A complete market analysis is a cornerstone of a successful marketing and advertising campaign. All too often companies neglect to perform a thorough market analysis and are left to the bleak alternative of guesswork. Market analysis is a strategic management strategy that provides an analytical approach to answering some of your companies most difficult questions:
- Who are our customers?
- How competitive is the current market landscape?
- How risky is entering this market?
- How efficient are our branding efforts?
Most business plans start on a hunch that a product or service could sell or be beneficial to someone. That may have been enough to launch your idea off the ground, but in order to keep your business plans thriving, it’s important you get accurate and concise answers to these questions and to perform a SWOT analysis.
What is market analysis?
A market analysis is a qualitative and quantitative evaluation of the external market and your internal resources. Thorough market analysis adequately assesses opportunity, value, risk, customer purchasing behavior, competition, and economic entry barriers and regulations.
3 Reasons Market Analysis is Important
This strategic management strategy does not tell you exactly how you should run your marketing campaign or position your company’s brand. However, it provides analytical insight that allows you to steer your company and brand around barriers or obstacles that could have impeded or completely halted your company’s progression. So, while there are many, let’s focus on the top 3 reasons market analysis is important.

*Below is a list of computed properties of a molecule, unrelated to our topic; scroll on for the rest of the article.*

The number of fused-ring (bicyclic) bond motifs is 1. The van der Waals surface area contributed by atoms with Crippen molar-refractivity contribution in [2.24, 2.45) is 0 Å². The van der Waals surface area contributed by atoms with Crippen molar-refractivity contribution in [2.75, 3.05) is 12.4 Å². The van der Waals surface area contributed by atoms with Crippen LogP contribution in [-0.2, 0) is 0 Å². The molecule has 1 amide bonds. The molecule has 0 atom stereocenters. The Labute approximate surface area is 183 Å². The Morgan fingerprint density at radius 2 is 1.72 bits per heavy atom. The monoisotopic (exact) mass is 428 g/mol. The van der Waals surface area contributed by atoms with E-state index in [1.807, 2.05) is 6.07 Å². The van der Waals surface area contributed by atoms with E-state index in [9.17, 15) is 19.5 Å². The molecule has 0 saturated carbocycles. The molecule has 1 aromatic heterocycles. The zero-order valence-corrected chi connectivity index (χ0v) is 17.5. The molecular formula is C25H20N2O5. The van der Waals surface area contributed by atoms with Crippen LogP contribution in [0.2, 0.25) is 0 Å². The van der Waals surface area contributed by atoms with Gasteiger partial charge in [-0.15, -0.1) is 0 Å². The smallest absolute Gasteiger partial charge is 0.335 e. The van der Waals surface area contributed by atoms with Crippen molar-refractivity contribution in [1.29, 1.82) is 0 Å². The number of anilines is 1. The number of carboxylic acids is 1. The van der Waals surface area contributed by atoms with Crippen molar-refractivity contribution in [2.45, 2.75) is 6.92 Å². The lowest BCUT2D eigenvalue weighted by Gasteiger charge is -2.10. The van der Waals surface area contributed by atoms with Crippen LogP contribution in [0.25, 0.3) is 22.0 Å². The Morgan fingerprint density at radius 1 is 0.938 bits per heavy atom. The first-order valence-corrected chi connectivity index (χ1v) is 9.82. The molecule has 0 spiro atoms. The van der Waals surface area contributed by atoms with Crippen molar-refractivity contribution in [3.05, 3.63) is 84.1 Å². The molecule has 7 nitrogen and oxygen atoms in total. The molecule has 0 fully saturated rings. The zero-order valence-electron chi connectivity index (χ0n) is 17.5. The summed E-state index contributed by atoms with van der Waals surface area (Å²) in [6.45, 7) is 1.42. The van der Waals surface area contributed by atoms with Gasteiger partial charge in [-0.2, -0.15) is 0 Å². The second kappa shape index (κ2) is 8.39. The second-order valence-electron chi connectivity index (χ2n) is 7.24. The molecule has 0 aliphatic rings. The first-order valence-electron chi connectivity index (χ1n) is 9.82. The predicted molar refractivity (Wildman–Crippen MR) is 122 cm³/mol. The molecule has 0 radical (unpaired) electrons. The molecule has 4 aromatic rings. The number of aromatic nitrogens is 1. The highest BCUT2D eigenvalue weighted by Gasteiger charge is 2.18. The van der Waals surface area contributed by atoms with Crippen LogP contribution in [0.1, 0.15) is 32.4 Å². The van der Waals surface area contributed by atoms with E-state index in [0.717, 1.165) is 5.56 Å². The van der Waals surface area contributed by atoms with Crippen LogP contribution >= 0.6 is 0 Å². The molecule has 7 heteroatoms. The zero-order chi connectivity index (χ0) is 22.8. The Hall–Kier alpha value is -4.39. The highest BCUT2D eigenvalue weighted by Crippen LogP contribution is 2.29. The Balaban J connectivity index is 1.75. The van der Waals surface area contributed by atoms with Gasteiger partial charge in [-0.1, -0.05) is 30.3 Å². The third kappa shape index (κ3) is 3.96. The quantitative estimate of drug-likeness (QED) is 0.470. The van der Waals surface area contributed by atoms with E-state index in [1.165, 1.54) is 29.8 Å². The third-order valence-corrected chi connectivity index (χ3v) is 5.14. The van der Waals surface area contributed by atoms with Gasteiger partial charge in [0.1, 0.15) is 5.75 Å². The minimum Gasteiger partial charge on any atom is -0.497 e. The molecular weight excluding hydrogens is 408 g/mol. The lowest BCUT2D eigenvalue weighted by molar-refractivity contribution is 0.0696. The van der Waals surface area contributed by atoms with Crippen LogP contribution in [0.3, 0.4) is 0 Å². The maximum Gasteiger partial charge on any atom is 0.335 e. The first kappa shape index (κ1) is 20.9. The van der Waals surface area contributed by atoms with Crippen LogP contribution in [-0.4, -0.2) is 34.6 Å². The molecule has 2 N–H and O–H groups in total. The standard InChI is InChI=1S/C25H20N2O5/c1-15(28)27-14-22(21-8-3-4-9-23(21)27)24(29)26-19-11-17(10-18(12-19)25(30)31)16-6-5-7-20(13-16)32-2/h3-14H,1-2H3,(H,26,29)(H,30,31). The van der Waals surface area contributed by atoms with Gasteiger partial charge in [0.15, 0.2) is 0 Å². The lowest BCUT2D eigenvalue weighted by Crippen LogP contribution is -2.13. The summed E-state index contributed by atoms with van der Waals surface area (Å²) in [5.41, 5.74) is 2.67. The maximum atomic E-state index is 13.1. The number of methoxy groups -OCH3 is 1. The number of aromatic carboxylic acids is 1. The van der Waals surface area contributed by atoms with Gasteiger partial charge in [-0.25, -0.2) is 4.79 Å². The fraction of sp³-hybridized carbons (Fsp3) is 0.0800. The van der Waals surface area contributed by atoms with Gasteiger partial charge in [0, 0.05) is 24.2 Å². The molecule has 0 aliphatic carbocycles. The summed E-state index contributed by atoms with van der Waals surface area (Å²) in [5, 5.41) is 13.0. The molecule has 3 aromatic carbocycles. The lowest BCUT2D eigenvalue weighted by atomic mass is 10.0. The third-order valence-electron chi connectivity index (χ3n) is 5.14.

1. Market Analysis Puts Your Customer First
Not long ago, Harvard Business School professor, Clayton Christensen, shook up the marketing world when he asked, “What job are people hiring your product for?” This simple question opened a door for those selling commodities to differentiate themselves from their competition.
The principle at play in Professor Christensen’s idea can be summed up in just one sentence,
“People don’t want to buy a quarter-inch drill; they want a quarter-inch hole.” – Theodore Levitt
Once we discover that people are hiring our services or products we realize that our competitors are not always what we think. A morning bagel’s competition might be a fruit smoothie, or an ice cream sundae’s competition could be a pastry. These things are often competitors to the problem of morning hunger or late-night dessert, yet they are not always sold by the business you would generally consider your “competition.”
Market analysis allows you to optimize your service or product for the job your consumer is hiring it to do.
TAKE A LOOK AT HOW WE INITIATED A REBRAND THAT RESULTED IN 6.5X WEB CONVERSIONS.
2. Market Analysis Forces Companies to Look Inward
Starting your own company or managing one is often accompanied by a dose of egoism. It’s difficult to look at your product or service offering from a truly objective perspective because of how much you have invested. Market analysis forces companies to look inward and ask, “Why would consumers come to us?”
Critically acclaimed author Simon Sinek prompts business owners to think differently in regards to how they sell. He says, “People don’t buy what you do; people buy why you do it.”
He asks us to compare the following sales pitches:
“We make great computers. They’re beautifully designed, simple to use and user-friendly. Want to buy one?”
“Everything we do, we believe in challenging the status quo. We believe in thinking differently. The way we challenge the status quo is by making our products beautifully designed, simple to use and user-friendly. We just happen to make great computers. Want to buy one?”